As you may have noticed by the interruption of your regularly-scheduled Daily Show episodes, there's a writers' strike going on in the media industry these days.
As far as direct, immediate consequences for myself goes, I couldn't care less about all this. The only TV shows I watch regularly are well-worn episodes of Law & Order and Mythbusters. Occasionally, I catch a Daily Show rerun myself. Other than that, sorry, not interested.
This situation, though, is not about me. It's not about you, either. It's not even really about those extra four cents per DVD the writers asked the studios for. It's about the future ownership of, distribution of, and compensation for digital media. Because someday here soon, it's ALL going to be digital media. And the studios are scrambling to keep a stranglehold on their unfair dominion over it instead of working with its creators to develop new ways of distribution and compensation.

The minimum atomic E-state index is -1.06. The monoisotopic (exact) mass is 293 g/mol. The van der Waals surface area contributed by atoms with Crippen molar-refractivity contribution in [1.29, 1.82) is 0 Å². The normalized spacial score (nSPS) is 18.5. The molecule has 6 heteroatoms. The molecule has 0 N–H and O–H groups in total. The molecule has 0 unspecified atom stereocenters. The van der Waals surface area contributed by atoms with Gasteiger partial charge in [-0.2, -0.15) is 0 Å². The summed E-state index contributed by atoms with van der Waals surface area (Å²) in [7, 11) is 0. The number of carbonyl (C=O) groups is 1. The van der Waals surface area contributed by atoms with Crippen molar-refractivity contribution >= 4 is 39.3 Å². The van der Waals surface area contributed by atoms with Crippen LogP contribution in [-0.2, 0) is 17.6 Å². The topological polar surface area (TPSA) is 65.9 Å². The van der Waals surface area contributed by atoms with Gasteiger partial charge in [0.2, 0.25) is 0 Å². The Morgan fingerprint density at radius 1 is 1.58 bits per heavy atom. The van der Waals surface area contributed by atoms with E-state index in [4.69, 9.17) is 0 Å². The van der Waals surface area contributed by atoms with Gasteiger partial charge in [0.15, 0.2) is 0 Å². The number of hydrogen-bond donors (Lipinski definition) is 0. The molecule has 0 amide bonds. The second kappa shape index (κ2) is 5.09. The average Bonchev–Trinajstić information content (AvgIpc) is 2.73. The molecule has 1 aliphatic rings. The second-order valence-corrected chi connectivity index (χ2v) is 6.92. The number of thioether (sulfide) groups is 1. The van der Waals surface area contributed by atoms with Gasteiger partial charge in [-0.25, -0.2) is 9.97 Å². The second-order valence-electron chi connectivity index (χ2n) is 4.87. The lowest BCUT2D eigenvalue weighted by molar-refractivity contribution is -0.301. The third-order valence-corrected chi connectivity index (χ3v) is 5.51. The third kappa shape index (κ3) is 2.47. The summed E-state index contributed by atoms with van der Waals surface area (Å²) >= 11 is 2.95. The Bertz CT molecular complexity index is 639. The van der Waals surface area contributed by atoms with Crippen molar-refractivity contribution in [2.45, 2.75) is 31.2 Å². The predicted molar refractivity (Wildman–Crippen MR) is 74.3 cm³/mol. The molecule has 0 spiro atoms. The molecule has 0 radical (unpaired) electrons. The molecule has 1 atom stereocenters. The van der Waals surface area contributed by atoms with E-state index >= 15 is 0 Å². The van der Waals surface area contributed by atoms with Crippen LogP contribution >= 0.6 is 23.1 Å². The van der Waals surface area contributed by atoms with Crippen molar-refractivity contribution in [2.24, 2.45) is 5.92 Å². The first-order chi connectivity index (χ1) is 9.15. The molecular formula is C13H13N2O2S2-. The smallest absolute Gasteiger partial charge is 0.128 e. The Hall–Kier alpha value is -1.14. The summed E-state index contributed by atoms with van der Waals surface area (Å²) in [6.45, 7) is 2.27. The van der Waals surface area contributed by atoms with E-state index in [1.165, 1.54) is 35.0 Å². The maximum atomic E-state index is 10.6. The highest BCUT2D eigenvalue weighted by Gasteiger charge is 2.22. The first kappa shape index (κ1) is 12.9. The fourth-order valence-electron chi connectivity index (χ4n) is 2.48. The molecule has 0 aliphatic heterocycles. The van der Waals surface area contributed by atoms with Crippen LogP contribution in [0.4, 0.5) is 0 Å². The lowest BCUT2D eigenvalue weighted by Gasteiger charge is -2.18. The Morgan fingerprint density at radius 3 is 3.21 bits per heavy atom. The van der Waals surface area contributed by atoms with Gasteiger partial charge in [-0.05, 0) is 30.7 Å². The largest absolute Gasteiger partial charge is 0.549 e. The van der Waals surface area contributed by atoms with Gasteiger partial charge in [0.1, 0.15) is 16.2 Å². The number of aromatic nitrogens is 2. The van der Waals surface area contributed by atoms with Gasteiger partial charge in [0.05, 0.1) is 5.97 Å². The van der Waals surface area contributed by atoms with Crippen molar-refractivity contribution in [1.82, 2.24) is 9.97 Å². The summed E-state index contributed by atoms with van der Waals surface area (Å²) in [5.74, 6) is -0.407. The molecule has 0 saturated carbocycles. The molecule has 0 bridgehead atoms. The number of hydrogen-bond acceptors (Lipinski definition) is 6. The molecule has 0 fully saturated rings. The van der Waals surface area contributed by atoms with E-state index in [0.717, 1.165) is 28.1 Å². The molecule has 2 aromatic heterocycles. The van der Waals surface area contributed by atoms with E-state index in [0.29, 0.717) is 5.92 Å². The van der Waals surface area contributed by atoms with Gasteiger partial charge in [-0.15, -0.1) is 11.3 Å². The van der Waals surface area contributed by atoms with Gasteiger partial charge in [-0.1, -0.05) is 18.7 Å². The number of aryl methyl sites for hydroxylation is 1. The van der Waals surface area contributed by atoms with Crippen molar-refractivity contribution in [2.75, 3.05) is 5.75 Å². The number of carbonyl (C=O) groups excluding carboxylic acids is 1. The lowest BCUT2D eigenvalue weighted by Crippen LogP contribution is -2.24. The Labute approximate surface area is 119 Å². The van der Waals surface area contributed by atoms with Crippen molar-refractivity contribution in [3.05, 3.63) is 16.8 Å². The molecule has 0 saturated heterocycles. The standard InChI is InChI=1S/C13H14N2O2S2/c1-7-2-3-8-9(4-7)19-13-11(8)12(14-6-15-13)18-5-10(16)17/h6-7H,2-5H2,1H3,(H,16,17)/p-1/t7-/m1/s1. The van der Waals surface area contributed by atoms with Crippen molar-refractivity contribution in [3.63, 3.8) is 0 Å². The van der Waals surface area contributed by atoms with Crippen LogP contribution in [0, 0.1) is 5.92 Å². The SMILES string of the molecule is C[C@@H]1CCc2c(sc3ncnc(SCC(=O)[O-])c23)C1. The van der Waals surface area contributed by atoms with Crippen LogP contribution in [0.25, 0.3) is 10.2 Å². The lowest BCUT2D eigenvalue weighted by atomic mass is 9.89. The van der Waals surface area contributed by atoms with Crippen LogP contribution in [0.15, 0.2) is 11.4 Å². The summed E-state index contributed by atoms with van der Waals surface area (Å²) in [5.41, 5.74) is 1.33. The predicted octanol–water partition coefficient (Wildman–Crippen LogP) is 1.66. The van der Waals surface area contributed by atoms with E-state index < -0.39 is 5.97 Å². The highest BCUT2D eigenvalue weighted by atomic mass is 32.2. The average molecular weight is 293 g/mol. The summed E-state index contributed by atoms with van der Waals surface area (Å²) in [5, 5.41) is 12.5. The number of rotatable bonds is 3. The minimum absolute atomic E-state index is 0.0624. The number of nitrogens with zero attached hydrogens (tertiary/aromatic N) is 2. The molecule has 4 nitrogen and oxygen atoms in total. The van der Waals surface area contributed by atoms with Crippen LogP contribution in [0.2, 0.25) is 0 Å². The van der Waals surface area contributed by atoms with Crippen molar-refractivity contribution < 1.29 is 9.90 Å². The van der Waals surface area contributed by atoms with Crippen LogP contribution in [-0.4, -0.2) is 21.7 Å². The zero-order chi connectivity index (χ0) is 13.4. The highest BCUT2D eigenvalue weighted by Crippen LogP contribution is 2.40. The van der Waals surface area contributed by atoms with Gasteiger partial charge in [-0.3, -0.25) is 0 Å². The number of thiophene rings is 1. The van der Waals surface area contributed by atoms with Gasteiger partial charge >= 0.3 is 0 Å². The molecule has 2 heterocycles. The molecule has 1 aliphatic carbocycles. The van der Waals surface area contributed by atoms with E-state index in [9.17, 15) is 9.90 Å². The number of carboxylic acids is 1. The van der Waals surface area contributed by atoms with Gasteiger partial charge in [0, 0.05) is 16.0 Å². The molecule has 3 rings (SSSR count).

Hey, studios - guess what? Not treating well the people who make the product you sell is not only ethically wrong, it's very bad for business. If this strike continues, and American television audiences are deprived of original programming for months at a time, you who rely on television are going to see just how bad for business that can be. And if you can't figure out a way to do business within the new media paradigm - which means instead of trying to weasel out of paying content creators for their content, you develop new ways for content to be sold - then you're already dead. And you've already lost.
Plus, Hollywood wrote you a letter.